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Septic system pumping

Justin_DeSilva | Posted in General Questions on

We recently had our septic system pumped for preventive maintenance. Our tank shows two caps on the site plan. I thought it was odd that the septic company only pumped from one cap, the cap closest to the distribution box.

When looking inside the tank through the cap I recall the shape looking squarish. Should the company have pumped from both caps, meaning the tank may have been constructed of two compartments?

The system was installed in 1998. Location: Massachusetts

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  1. tommay | | #1

    Nope, that's normal. It's just one big tank. The two access covers are there so when you pipe the tank you can seal and install a tee inside the baffles on either end.

    1. Justin_DeSilva | | #6

      Hey Tom,
      You were correct, I stuck a rod down under and noticed the tank wasn't square but rectangular. I see you wrote something interesting. Does this mean the yellow filters should be placed on the inlet and outlet sides of the tank? I didn't know if that's what was meant by baffles.

      "The two access covers are there so when you pipe the tank you can seal and install a tee inside the baffles on either end"

      1. tommay | | #9

        As others have mentioned, there are different tank designs. If you look at my other reply, you should be able to look inside to see the configuration of the interior of the tank. The baffles are the concrete partitions within the tank that hold back the sludge and allow the more fluid material to be separated from it. They also keep floating debris from clogging up the open areas of the baffles which would prevent flow to the outlet. Normally when pumped, the liquids and floating debris are removed and a portion of the sludge is left to inhibit digestion. If the sludge gets to deep then they should remove some of it. Not sure about the filters you mentioned, just seems like something that would cause more problems or maintenance. The tee is there to act as a "wall" to shatter the incoming material as a first step in breaking down the solids as well as to direct the waste downward into the tank to minimize "floaters".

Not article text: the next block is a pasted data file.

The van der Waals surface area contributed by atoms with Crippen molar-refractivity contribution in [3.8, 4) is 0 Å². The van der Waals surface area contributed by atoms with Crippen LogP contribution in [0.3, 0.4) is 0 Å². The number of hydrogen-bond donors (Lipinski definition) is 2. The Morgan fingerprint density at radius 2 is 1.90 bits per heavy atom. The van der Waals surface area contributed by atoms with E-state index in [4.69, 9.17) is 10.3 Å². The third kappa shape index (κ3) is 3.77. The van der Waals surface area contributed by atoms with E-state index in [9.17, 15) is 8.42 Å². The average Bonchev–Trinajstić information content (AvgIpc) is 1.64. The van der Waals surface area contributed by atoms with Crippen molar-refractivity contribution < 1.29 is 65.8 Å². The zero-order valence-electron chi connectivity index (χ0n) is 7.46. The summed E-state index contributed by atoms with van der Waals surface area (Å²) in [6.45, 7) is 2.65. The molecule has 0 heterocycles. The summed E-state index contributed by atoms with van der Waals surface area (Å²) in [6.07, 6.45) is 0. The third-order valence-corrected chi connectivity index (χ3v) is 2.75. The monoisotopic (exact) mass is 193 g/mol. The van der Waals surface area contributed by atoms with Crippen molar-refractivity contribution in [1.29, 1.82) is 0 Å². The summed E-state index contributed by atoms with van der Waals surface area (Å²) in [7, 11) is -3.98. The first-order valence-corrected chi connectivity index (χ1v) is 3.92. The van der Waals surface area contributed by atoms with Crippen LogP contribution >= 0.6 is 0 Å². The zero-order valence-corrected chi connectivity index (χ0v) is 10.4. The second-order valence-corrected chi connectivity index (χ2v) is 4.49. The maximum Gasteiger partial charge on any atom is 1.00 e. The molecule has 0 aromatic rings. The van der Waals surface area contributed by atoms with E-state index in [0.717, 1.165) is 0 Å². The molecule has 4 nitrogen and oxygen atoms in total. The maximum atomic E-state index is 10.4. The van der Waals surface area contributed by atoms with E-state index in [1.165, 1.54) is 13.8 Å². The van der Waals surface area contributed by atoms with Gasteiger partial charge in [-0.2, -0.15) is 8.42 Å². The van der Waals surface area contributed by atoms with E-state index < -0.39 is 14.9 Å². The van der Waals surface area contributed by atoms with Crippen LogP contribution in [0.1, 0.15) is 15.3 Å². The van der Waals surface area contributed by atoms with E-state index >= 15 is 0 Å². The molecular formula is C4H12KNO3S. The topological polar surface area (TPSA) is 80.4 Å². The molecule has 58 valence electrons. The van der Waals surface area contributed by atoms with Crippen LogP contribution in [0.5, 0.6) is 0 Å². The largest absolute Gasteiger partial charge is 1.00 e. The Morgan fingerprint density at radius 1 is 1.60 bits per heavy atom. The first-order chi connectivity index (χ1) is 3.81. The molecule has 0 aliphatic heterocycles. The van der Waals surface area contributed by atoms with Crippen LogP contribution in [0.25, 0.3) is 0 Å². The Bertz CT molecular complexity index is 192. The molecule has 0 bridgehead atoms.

2. Jon_R | | #2

    If they mix it up well, then I don't think it matters where they pump a single tank from.

    If it has two large access covers (vs small inspection pipes over the baffles), then it probably is a dual tank.

    I'm curious, did you measure the sediment level or just have it pumped based on time?

    Just had one pumped that had gone 20 years. It was pushing sediment out.

  3. George_7224612 | | #3

    In fact, you probably have a two compartment tank. The first compartment, on the inlet side, is about twice the size of the one on the outlet side. The first compartment collects most of the solids. The pump company should have pumped both sides and used a rod to stir up the sludge on the bottom for more effective removal. Tanks installed after 1975 are usually two compartment tanks. Mine was installed in the mid 90s. We just dug it up and relocated it to accommodate the new house.

    1. tommay | | #5

      Well, it looks like he'll have to stick his head inside to find out......

  4. walta100 | | #4

    Does your tank have a filter that should be cleaned every few months?


    1. Justin_DeSilva | | #8

      Hey Walta,
      The tank shows piping for one but was missing the yellow plastic filter. We recently installed a new one in July.

  5. Justin_DeSilva | | #7

    Hey everyone,
    When our system was pumped I knew very little about septic system components. Looking back I was dissapointed the title 5 inspection service and separate septic pumping service didn't ever mention the tank was missing filters. I added a filter to the exit side of the tank but don't know if we should add another at the entry side of the tank. Would anyone know?

    1. Jon_R | | #10

      I think an intake filter would quickly clog up.

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